It is a rare feat to transplant Canadians accustomed to their frosty climate into the scorching Australian paddocks and expect them to flourish. Nonetheless, this is the remarkable accomplishment of the Speckle Park cattle breed, equally at ease in their native Saskatchewan as they are in the expansive Northern Valleys and beyond.
A foundation breeder in Western Australia, Tony Trainor from Gingin Speckle Park Stud first came across speckle park cows in 2010. Experienced with both running cattle, “My family always had — not a farm, but a block we’d work, get clear and put cattle on it,” says Tony, and at the production end as a meat worker, Tony’s interest was piqued one day while casually flicking through The Weekly Times.
“There was this picture — a Speckle Park cross. I had a look at the length of it, and just thought, ‘That’s a good-looking animal!’”
The Speckle Park breed had their beginning in 1937, when a speckled Red Roan calf was born into the herd of the Lindsay family. Daughter Mary purchased the heifer from her father with the intention of breeding more speckled cattle, and her work caught the eye of ranchers Eileen and Bill Lamont in the late 1950s. The Lamonts thought the dappled cattle would complement their Appaloosa horses, but this initial aesthetic interest soon turned into a quest to develop a new breed. It was a slow process with the breed only declared as ‘evolving’ by the early nineties, and achieving distinct breed status in 2006.
While it is their distinctive colour patterns – speckled, leopard, white with black points, and solid black – that catch the eye of the casual cow observer, it is their hybrid vigour, fast growth and tender, flavoursome meat that make them an attractive option for breeders. Including Tony who, “After a lot of phone calls and mucking around,” sourced some embryos out of Canada and initiated the breed in Western Australia.
Tony has had tremendous success in the twelve years since those first embryos were implanted, and currently runs 55 purebred cows with more heifers coming through. Gingin Speckle stock can be found nearly nationwide — the Northern Territory being the exception — and though no longer showing cattle (that was daughter Emily’s passion and she has moved out of the area), they received many accolades at the Perth Royal Show, and Brunswick and Harvey Agricultural shows when they did. Tony is also a life member of Speckle Park International, the key registering body for the breed in Australia and New Zealand.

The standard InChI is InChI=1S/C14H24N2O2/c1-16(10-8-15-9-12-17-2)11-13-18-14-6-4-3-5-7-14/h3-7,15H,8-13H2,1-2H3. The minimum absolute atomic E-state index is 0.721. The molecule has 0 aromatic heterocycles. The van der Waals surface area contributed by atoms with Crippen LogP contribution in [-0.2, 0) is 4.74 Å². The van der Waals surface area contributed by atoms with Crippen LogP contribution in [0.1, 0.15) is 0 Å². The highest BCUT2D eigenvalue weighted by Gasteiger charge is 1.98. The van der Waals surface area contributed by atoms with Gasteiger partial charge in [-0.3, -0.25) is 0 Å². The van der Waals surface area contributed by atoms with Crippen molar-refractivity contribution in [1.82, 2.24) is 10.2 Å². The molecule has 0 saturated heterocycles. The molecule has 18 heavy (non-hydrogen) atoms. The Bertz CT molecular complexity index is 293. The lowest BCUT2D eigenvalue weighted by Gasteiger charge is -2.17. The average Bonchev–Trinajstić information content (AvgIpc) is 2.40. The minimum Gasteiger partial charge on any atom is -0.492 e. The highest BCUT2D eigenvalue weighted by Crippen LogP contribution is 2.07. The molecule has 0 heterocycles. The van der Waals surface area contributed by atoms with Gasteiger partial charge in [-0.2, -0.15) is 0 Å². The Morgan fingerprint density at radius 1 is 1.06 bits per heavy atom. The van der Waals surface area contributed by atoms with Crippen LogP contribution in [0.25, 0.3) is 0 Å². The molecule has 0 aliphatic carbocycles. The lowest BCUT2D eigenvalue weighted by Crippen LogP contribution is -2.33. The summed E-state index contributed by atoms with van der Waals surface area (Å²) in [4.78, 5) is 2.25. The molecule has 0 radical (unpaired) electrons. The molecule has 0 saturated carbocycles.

Speckle Park beef’s taste and texture profile is comparable to the lauded wagyu, but with one key difference — “It’s not rich like Wagyu,” says Tony. “I can’t eat that stuff! Speckle Park marbles well, it is tender and it has a distinct flavour, there’s no doubt about it.”
Butcher Jorden Healy from Northern Valleys Quality Meats agrees — “What sets Gingin Speckle meat apart is how well they are raised – from the quality of food they get, to how they are treated – it really shows in the finished product,” he said.
“The feedback from customers is always outstanding — I have never had a customer say a bad word about it.
“Demand is very high — once the customers know it is coming in, they usually put their name down for certain cuts straight away. It is very rare that it makes its way into our cabinet!
Taste aside, for Tony, there is one outstanding characteristic about the breed. “They are just so good at cross breeding,” he said. “You will get more meat and better quality. When you get paid by the kilo, it is simple maths.”
And this simple maths is at the forefront for many cattle producers this year. With the driest September on record (as a nation), and the effects of the El Nino weather phenomenon (warmer conditions, lower rainfall) set to continue through till early March, increased supply of cattle to saleyards has seen prices fall.
Tony says, “At the moment it is terrible — a lot of farmers will go close to losing money this year. This time last year, a good vealer around 10 months old…you get $2000 at the sale yards or butchers…now you would be lucky to get $600.”
In his capacity as a seed stock producer, Tony enjoys a certain degree of insulation from the prevailing economic climate, though it does emphasise why he fastidiously uses tools such as genetic testing and selective breeding, to ensure he is only supplying the best stock, and therefore maximising herd profitability for his clients.
Genetic testing is a requirement for all animals before registering and Tony says it, “Tells you absolutely everything — from estimated breeding values, how much milk it will produce to intramuscular fat, and size of the muscle.
“Everything on my property is registered and parent verified.”
Tony’s commitment to quality and integrity is also evident in his culling practice. “There’s many reasons why you might need to cull a cow – their feet have to be absolutely spot on, they might not produce enough milk or be producing good calves,” he explains. “That can take a few years to work out — you always give them the benefit of the doubt.”
He elaborates, “And there’s only one place my culled stock goes, and that’s the abattoir. That way, no one can buy them and say, ‘Well, I had Speckle Park cattle and they were wild, or produced no milk, etc.’
If you are keen to sample speckle park beef, Tony says your best bet is to get on the waitlist at Northern Valleys Quality Meats, or a less-convenient option — “We’ve got it for sale in The Rocks in Sydney,” he laughs.
You can keep an eye on the NVQM Facebook page or give them a call on 0422 152 553. To follow along with Tony’s progress, follow him @GinginSpeckleParkStud.